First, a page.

Disability rights group sues scooter companies over clogged sidewalks

CNET | 1/16/2019 | Dara Kerr
Goobee (Posted by) Level 4
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Scooters have a tendency to clog sidewalks.

Electric scooter companies Bird and Lime have scattered thousands of rentable, dockless, electric scooters across US cities over the last year. And one complaint keeps coming up: they block sidewalks.

Advocacy - Group - Disability - Rights - California

Advocacy group Disability Rights California is now suing the two companies in federal court in San Diego for allegedly violating the Americans with Disabilities Act. The group, which is seeking class-action status for the case, says Bird and Lime are obstructing public sidewalks, making them unsafe for people with mobility and sight disabilities. Disability Rights California is also suing the City of San Diego for not maintaining accessible sidewalks.

"The scooter companies have treated our free public walkways as their own private rental offices, show rooms and storage facilities," said Bob Frank, lawyer for Neil, Dymott Attorneys, which filed the case in conjunction with Disability Rights California. "People with disabilities need to have access to city sidewalks and their needs must come first."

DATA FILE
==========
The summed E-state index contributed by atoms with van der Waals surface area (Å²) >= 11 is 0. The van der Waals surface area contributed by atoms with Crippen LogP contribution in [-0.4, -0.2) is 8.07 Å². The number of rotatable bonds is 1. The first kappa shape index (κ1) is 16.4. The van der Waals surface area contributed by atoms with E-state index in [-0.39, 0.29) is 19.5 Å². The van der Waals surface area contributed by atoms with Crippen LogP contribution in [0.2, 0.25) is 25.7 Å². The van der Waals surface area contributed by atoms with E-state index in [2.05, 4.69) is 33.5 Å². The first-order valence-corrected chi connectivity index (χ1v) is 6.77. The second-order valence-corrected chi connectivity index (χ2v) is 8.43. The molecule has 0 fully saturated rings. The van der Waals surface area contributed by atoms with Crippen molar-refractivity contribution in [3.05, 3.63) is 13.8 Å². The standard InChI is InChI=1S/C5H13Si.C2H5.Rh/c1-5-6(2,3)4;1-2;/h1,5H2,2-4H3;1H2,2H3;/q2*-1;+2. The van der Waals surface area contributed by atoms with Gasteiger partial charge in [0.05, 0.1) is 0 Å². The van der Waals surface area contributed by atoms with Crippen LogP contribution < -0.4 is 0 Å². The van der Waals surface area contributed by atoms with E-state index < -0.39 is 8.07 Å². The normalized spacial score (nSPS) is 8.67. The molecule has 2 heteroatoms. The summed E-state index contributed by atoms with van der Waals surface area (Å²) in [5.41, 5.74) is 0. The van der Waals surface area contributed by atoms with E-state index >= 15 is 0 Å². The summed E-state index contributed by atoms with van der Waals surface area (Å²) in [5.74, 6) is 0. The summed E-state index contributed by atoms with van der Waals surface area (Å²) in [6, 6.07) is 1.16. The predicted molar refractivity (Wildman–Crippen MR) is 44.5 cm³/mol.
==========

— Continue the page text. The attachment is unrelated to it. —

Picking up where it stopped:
Electric - Scooters - Year - Popularity - Dozen

Electric scooters have only been around for about a year and they've exploded in popularity. More than a dozen companies have launched the vehicles in roughly 100 US cities. But the scooters have become a controversial topic. Some people love being able to zoom around on the vehicles, while others find the scooters to be a menace.

Residents' complaints have flooded lawmakers' offices saying they've tripped on scooters or been sideswiped by riders. Many complaints say riders don't follow the laws of the road, endanger pedestrians and leave the scooters wherever they feel like it -- blocking sidewalks, parking spots, bike racks and wheelchair accesses.

Disability - Rights - California - Lawsuit - Scooter

Disability Rights California's lawsuit isn't the first against the scooter companies. An Austin man sued Bird earlier this month after tripping on a scooter lying in the sidewalk. And another suit was filed against Bird in October by a disabled woman...
(Excerpt) Read more at: CNET
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